Doctrine and Dogma in the Bible

The following is an essay I wrote last semester, for my Introduction to Theology class.

Understanding the difference between dogma and doctrine can more easily be done through the use of examples. Reflecting on two well-known parts of Christianity, and how each operate within the concepts of dogma and doctrine, serves this purpose well. This paper will explore Christology and Creation in order to delineate the difference between doctrine and dogma.

Christ is understood commonly as the center of the Christian faith. As Tyron Inbody writes, “For Christians faith in God is christomorphic (Christ-shaped.) Faith is Christian when Jesus Christ is decisive for faith in God.” (Inbody, 189) As such, there are certain beliefs about Christ that are normative for Christianity. The Apostle Paul provides a strong set of dogmatic statements about Christ in 1 Corinthians 15. He writes, “For I handed on to you as of first importance what I in turn had received: that Christ died for our sins in accordance with the Scriptures, and that he was buried, and that he was raised on the third day in accordance with the Scriptures and that he appeared to Cephas, and then to the twelve.” (1 Corinthians 15: 3-5 NRSV). Within just these few statements one finds the centrality of belief about Christ: he died, was buried, was resurrected, and experienced again by those close to him. These, at a minimum, constitute dogma about Jesus Christ. Very few would debate the inclusion of any of these points as Christian dogma.

Many Christians would, however, debate the line being drawn at those four things only. For instance, some groups would see as necessary the inclusion of his birth to a virgin, or his miracles, or the manner of his death, or a physical, bodily resurrection. The presence of a debate about the subjects, however, shows the presence of doctrine within Christology. The reality of the Resurrection is surely a dogmatic point. What form that resurrection takes is the stuff doctrine. Was is a physical body reanimated? Was it mystical visions? Was a new body constituting the essence of Christ experienced? Christians can debate these issues, and form traditions around them. They are doctrines. The resurrection is not.

The belief in resurrection serves a salvific purpose in Christianity. No matter the way it occurred, something about the resurrection stands as a saving moment for Christians. This is what is important ultimately about the event, and what makes it dogma. The specific salvific mechanism present is never explained in scripture, and thus is of secondary (doctrinal) importance. One need only affirm the reality of a resurrected Christ to be a Christian; to draw the line of inclusion in the faith at atonement instead is to distort the boundaries of the Christian faith.

creationfomanBeliefs about the creation of the world by God can also showcase the difference between doctrine and dogma. A pillar of Judeo-Christian thought is that God created the world, and everything in it. Few Christians would debate this notion. But how did that creation take place? When did it happen? Is it still happening, or is creation finished? These questions and more all shape doctrinal statements about creation.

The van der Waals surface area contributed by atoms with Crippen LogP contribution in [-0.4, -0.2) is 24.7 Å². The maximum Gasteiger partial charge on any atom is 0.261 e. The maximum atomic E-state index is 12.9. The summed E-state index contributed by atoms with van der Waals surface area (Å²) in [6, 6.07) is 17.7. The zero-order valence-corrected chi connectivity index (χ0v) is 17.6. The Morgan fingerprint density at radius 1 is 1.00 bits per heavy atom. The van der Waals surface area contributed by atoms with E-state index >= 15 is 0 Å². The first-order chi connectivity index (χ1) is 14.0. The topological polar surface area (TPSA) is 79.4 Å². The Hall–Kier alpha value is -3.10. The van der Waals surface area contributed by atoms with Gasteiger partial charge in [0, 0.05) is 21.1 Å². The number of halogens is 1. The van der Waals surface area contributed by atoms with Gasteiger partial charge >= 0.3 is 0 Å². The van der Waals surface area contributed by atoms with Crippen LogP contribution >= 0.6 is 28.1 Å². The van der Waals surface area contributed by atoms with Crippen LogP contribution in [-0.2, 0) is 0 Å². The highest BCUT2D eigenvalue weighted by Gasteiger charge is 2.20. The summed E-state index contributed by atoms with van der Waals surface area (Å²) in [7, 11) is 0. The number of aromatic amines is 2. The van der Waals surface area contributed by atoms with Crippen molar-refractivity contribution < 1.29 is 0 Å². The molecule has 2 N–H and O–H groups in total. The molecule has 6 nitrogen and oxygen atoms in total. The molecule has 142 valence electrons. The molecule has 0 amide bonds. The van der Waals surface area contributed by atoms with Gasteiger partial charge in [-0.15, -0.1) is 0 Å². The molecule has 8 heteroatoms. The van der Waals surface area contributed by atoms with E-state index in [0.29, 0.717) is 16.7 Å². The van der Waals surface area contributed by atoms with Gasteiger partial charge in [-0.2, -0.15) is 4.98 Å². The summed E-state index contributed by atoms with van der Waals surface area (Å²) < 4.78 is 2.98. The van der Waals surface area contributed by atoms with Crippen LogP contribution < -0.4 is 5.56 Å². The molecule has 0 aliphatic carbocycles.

Genesis provides two conflicting accounts of the creation narrative, the first appearing 1:1-2: 3, and the second in 2:4-3:23. The presence of two stories already opens up opportunities for doctrinal disagreements. Additionally, the growing knowledge in science about geology and cosmology and the beginning of the universe calls into question the story recounted in Genesis, and instead reveals it as meaning-making myth. Consequently, the only sure statement about creation that can be proclaimed in that “God created.” This statement reveals crucial knowledge about the nature of God. Beyond this, all understanding is left up to interpretation.

Did God create the world six thousand years ago? Or did God use the Big Bang and evolution? Are we all descended from Adam and Eve, or primate ancestors originating in Africa? The answers to these questions as they relate to a theological understanding of the creation of the world are not included in Scripture. What we can know is that God created the world. That is a statement of dogma. Any statement beyond that that purports to explain the mechanism of divine creation is doctrine.

The drawing of limited lines to determine what is dogma and what is doctrine is important to the maintenance of a Christian faith that values and nourishes freedom of conscience and individual decision of each person to become a Christian or not. Stopping at statements such as “Christ was resurrected,” or “God created” when making dogma, while leaving further speculation open, allows each and every Christian to ability to interpret and experience faith in a way that speaks authentically to them. Ultimately, the goal of Christianity is to bring human beings into communion with the divine, as revealed through the life of Jesus Christ. Setting markers that make this more and more difficult is theological malpractice.

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